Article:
Lockheed P-80 Shooting Star


1st Flight 1944

Crew: 1

Length: 34 ft 5 in (10.49 m)

Wingspan: 38 ft 9 in (11.81 m)

Height: 11 ft 3 in (3.43 m)

Wing area: 237.6 sq ft (22.07 m2)

Aspect ratio: 6.37

Airfoil: NACA 65-213

Empty weight: 8,420 lb (3,819 kg)

Gross weight: 12,200 lb (5,534 kg)

Max takeoff weight: 16,856 lb (7,646 kg)

Zero-lift drag coefficient: 0.0134

Frontal area: 32 sq ft (3.0 m2)

Powerplant: 1 × Allison J33-A-35 centrifugal compressor turbojet, 4,600 lbf (20 kN) thrust dry

5,400 lbf (24 kN) with water injection


Maximum speed: 594 mph (956 km/h, 516 kn) at sea level

Maximum speed: Mach 0.76

Cruise speed: 439 mph (707 km/h, 381 kn)

Range: 825 mi (1,328 km, 717 nmi)

Ferry range: 1,380 mi (2,220 km, 1,200 nmi)

Service ceiling: 46,800 ft (14,300 m)

Rate of climb: 6,870 ft/min (34.9 m/s)

Time to altitude: 20,000 ft (6,100 m) in 5 minutes 30 seconds

Lift-to-drag: 17.7

Wing loading: 51.3 lb/sq ft (250 kg/m2)

Thrust/weight: 0.364

0.435 with water injection.


Guns: 6 × 0.50 in (12.7mm) M3 Browning machine guns (300 rpg)

Rockets: 8 × 127 mm (5.00 in) HVAR unguided rockets

Bombs: 2 × 1,000 lb (450 kg) bombs


The Lockheed P-80 Shooting Star was the first jet fighter used operationally by the United States Army Air Forces (USAAF).

Designed and built by Lockheed in 1943 and delivered just 143 days from the start of the design process, production models were flying, and two pre-production models did see very limited service in Italy just before the end of World War II.

Designed with straight wings, the type saw extensive combat in Korea with the United States Air Force (USAF) as the F-80.


1714 production aircraft were delivered to the Air Force prior to any conversions or redesignations, with their original block numbers.


Prototype powered by a de Havilland-built Halford H.1B turbojet and first flown 8 January 1944, one built.


Production prototype variant powered by a General Electric I-40 turbojet, increased span and length but wing area reduced, two built.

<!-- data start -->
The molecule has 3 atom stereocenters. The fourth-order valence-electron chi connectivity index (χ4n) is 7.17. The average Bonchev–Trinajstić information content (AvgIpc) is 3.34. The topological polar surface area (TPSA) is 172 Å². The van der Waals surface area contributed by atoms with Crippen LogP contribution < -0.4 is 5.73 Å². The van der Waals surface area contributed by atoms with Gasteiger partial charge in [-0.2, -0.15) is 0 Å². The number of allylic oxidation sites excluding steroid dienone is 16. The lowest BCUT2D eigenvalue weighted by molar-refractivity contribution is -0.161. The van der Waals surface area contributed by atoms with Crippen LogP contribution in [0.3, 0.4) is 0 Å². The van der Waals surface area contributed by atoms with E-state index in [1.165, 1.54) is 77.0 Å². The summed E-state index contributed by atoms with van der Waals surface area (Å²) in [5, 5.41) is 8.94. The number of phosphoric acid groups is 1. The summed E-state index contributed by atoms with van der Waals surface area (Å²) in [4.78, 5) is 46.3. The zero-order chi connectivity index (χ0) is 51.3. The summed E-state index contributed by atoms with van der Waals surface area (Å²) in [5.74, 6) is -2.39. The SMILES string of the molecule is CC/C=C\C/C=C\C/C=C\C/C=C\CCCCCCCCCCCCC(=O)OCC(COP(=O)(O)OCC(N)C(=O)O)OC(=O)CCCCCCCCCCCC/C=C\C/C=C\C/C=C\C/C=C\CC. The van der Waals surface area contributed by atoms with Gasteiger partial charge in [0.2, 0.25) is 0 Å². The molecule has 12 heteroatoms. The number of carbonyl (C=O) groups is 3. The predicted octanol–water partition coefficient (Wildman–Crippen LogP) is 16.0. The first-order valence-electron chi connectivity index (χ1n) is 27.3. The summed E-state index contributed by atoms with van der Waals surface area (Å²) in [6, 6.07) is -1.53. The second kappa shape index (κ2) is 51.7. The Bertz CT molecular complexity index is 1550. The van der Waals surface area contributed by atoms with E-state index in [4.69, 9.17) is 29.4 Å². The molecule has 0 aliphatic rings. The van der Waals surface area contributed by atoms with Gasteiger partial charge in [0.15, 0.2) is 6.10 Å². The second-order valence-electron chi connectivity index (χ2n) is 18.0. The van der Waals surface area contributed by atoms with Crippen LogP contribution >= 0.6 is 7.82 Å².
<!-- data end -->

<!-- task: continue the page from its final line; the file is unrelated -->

12 pre-production aircraft. One aircraft, 44-83027, lent to Rolls-Royce Limited and used for development of the Nene engine.[24]


One built from YP-80A order (44-83024), lost in midair collision with B-25 Mitchell chase plane on 6 December 1944; USAAF photo reconnaissance prototype.


344 block 1-LO aircraft; 180 block 5-LO aircraft. Block 5 and all subsequent Shooting Stars were natural metal finish.

Fitted with 225 US gal (187 imp gal; 850 l) tiptanks.


USAF designation of P-80A.


Modified to test “Prone Pilot” cockpit positions.


Unknown number of photo-reconnaissance conversions from P-80A, all redesignated FP-80A.


Modified P-80A 44–85201 with hinged nose for camera equipment.


152 block 15-LO; operational photo reconnaissance aircraft.


USAF designation of FP-80A, 66 operational F-80A’s modified to RF-80A standard.


Modified P-80A 44–85042 with experimental nose contour.


Reconfigured P-80A, improved J-33 engine, one built as prototype for P-80B


209 block 1-LO; 31 block 5-LO; first model fitted with an ejection seat (retrofitted into -As)


USAF designation of P-80B.


Modification of XP-80B to racer.


162 block 1-LO; 75 block 5-LO; 561 block 10-LO


USAF designation of P-80C; 128 F-80A modified to F-80C-11-LO with J-33-A-35 engine and ejection seat installed; fitted with 260 US gal (220 imp gal; 980 l) tiptanks; major P-80 production version.


70 modified F-80A and F-80C, and six modified RF-80A, to RF-80C and RF-80C-11, respectively; upgraded photo recon plane.


Designation given to number of F-80As converted into drone directors.


Project Bad Boy F-80 conversions by Sperry Gyroscope to target drones.

Q-8 was initially proposed as designation for the QF-80.


First designation for TF-80C trainer prototype.


Prototype for T-33 (48-0356).


U.S. Navy variant of F-80C; 49 block 1-LO and one block 5-LO aircraft transferred to USN in 1949; 16 initially went to U.S. Marine Corps.


Share on facebook

Share on facebook